[Editor’s Note: The following is reproduced from Dr. Albert Mohler’s article in Tabletalk Magazine, May 1st, 2012. We wish Mohler would heed his own words and stop deleting, or asked to have deleted, his words and the words of his employees regarding Social Justice.]
I recently watched as a young mother acted quickly and decisively to end a squabble among two preschool boys. She acted righteously and quite effectively, and then she turned to her two charges and set down the law: “It is never right to fight.”
Sorry, Mom, I understand what you were trying to do, but that moral instruction will not serve those boys well as they grow into maturity. Their challenge will be to learn when it is right to fight, and how, as the Bible commands, to fight the good fight of faith.
What about the church? Is it ever right for Christians and churches to engage in controversy? Of course, the answer is yes—there are times when believers are divided over serious and consequential questions, and controversy is an inevitable result. The only way to avoid all controversy would be to consider nothing we believe important enough to defend and no truth too costly to compromise.
We know that Christ cares deeply about the peace of His church. In His prayer for the church in John 17, Jesus prays that His flock will be protected by the Father and marked by unity. But, as Christ also makes clear, His church is to be united and sanctified in the truth. In other words, there is no genuine unity apart from unity in God’s revealed truth.
The New Testament is not evasive, as it reveals serious and consequential controversies within the earliest congregations and even among Christian leaders. The Apostle Paul defended the gospel against compromise as he entered into a controversy with the Galatians (Gal. 1:6–9). He inserted himself into a moral controversy as he wrote to the Corinthians (1 Cor. 5). Paul faced down Peter over the issue of the Gentiles and circumcision (Gal. 2:11–14). Jude warned of the perpetual challenge of defending the truth against its enemies (Jude 3). John warned of a church that was so lukewarm and uncommitted to the truth that it could not muster a controversy (Rev. 3:14–22).
The history of the church also reminds us of the necessity of controversy when the truth of the gospel is at stake. Time and again, we see crucial moments when truth must be defended or denied. The church has to look squarely at what is being taught and decide if the teaching is true to the Scriptures. This usually produces controversy. If the church believed that controversy is to be avoided at all costs, we would have no idea what the gospel is.
To our shame, the church has often been divided over the wrong controversies. Congregations and denominations have divided over issues that are, in the light of God’s Word, indifferent. Furthermore, some churches seem to thrive on controversy, even as some church members and leaders are agents of disunity. This brings shame and reproach on the church, and it distracts the church from its task of preaching the gospel and making disciples.
So, how are we to know if a controversy is right or wrong? The only way to answer this question is to go to Scripture and evaluate the importance of the issues of debate. All questions of truth are important, but not all are equally important. Controversies over central and essential doctrines cannot be avoided without betraying the gospel. As Paul warned the Galatians, a church unwilling to face controversy over doctrines of central importance will soon be preaching “another gospel.” The church has had to face controversies over doctrines as central and essential as the full deity and humanity of Christ, the nature of the Trinity, justification by faith alone, and the truthfulness of Scripture. Had those controversies been avoided, the gospel and the authority of Scripture would have been forfeited. These controversies were over doctrines of “first-level” importance—those doctrines without which the Christian faith cannot exist.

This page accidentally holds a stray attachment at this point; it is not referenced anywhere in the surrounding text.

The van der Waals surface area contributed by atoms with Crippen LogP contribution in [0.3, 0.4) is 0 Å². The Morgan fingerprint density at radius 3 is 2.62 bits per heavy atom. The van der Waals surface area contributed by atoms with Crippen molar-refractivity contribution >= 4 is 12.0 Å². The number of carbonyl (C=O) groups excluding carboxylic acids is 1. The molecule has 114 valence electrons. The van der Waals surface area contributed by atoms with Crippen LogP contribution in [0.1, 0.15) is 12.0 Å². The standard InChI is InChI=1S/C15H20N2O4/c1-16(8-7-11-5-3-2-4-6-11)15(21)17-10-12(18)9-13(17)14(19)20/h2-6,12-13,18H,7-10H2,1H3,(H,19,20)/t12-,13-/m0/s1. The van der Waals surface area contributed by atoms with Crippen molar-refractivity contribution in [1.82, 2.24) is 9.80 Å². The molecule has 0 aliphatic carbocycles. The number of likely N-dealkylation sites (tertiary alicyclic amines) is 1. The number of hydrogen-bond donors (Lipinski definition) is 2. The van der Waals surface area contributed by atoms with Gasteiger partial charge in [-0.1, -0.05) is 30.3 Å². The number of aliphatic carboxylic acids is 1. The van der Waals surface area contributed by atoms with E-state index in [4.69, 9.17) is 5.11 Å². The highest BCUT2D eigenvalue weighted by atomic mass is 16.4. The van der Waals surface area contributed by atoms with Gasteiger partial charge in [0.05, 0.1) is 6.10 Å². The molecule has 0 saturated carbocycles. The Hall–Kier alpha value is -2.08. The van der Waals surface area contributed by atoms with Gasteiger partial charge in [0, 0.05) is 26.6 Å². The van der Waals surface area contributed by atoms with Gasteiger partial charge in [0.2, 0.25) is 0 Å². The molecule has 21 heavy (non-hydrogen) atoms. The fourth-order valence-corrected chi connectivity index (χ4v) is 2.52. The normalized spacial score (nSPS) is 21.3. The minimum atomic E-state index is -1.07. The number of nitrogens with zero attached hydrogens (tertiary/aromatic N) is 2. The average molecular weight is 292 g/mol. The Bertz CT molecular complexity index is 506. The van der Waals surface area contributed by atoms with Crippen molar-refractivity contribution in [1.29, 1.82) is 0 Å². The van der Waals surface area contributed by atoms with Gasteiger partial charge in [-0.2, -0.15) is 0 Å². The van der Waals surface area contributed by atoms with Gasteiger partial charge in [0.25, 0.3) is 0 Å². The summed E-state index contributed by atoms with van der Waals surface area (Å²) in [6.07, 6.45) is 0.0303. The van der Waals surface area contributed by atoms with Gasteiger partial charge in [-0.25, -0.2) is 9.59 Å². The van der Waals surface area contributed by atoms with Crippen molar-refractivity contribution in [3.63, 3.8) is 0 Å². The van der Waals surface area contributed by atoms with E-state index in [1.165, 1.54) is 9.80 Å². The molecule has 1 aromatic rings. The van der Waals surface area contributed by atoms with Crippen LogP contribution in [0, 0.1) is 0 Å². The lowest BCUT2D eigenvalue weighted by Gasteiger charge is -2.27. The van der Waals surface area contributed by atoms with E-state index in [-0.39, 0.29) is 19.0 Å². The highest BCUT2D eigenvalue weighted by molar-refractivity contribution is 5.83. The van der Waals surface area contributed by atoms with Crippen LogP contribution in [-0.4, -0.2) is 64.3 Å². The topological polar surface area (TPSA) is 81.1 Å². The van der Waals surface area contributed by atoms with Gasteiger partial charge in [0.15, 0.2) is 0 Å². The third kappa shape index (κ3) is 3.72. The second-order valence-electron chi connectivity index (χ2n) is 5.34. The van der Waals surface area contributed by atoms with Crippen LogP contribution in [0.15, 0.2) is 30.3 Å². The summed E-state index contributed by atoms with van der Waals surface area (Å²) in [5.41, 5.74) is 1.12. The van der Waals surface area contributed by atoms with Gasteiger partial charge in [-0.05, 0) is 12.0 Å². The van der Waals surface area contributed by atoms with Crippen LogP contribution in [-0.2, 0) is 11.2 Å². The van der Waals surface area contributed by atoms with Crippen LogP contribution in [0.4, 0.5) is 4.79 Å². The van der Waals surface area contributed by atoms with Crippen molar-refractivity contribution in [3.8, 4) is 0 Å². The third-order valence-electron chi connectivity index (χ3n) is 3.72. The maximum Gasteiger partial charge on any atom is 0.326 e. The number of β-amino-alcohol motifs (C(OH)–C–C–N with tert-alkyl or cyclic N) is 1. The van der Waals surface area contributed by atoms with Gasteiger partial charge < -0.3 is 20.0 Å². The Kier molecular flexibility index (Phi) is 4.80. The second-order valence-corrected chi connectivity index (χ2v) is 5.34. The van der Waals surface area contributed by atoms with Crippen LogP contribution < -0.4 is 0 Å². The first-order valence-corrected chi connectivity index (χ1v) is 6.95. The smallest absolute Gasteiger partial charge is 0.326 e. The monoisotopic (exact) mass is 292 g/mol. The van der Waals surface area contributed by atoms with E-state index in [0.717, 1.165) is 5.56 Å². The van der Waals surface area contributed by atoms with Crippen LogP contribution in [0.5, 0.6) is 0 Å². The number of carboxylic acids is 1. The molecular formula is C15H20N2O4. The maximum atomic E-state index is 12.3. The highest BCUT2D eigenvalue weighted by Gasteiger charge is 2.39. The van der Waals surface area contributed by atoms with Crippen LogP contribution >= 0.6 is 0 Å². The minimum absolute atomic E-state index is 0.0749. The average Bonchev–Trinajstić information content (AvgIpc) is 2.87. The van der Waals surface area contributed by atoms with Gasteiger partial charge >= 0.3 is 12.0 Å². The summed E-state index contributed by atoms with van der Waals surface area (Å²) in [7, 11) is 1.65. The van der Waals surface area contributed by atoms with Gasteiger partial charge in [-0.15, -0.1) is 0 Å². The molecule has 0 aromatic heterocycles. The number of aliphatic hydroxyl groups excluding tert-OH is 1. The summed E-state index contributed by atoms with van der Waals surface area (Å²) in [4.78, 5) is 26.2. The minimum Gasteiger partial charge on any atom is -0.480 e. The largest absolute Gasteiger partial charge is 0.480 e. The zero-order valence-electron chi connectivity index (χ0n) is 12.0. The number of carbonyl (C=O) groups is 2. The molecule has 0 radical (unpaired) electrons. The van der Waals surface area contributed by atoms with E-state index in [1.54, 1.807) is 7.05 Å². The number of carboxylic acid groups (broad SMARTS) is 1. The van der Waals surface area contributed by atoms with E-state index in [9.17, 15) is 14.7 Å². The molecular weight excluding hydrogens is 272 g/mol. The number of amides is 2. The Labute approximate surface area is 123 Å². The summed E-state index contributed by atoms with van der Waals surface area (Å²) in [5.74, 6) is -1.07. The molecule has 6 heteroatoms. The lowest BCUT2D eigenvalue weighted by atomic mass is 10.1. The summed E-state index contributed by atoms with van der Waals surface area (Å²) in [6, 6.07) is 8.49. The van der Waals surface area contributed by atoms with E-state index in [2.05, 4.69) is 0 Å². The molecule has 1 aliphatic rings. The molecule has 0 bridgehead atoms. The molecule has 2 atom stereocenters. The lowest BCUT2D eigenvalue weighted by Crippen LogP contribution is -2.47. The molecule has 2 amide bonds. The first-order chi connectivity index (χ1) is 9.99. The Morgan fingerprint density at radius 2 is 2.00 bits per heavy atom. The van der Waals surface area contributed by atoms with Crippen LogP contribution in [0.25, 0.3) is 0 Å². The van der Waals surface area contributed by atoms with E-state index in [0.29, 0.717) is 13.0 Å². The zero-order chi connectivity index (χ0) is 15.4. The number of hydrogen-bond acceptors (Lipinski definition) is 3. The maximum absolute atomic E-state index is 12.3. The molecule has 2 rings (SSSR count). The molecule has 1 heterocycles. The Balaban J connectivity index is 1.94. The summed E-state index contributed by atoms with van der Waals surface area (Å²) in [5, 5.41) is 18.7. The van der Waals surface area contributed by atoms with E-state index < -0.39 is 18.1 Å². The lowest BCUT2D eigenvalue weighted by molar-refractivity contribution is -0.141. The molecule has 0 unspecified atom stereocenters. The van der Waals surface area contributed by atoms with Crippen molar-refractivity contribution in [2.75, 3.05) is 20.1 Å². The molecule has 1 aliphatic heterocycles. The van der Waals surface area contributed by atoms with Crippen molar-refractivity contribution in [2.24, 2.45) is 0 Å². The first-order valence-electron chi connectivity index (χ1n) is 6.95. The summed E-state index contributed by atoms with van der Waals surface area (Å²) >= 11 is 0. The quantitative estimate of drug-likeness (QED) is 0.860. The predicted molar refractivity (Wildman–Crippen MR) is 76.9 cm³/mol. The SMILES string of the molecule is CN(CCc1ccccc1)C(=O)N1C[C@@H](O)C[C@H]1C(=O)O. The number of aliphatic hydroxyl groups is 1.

Doctrines at the second level of importance do not have to do with the fundamental aspects of the gospel and its call to repentance and faith, but they do explain the division of the church into denominations. Denominations have arisen due to disagreements on baptism, church order, and other issues that are unavoidable in congregational life.
At the third level, we see controversies over issues that should be discussed, even debated, but should not divide believers into different congregations and denominations. Congregations and denominations must develop the biblical and spiritual maturity to judge the importance of disagreements and know when controversy is right and when it is wrong.
Politicians have been known to urge their colleagues not to waste a crisis. In the same way, the church must not waste a controversy. The faithful church must make its controversies count. Controversy, when it appears, should drive the church to Christ and to the Scriptures as believers seek to know all that the Bible teaches. Disputes and debates must send the church to its knees in prayer as believers seek a common mind led by the Holy Spirit. Controversy, rightly handled, will serve to warn the church of the danger of doctrinal apathy and the necessity of personal humility.
Finally, controversy should lead the church to pray for that unity that Christ will accomplish only when He glorifies His church. Even so, Lord, come quickly. Until then, we dare not waste a controversy.
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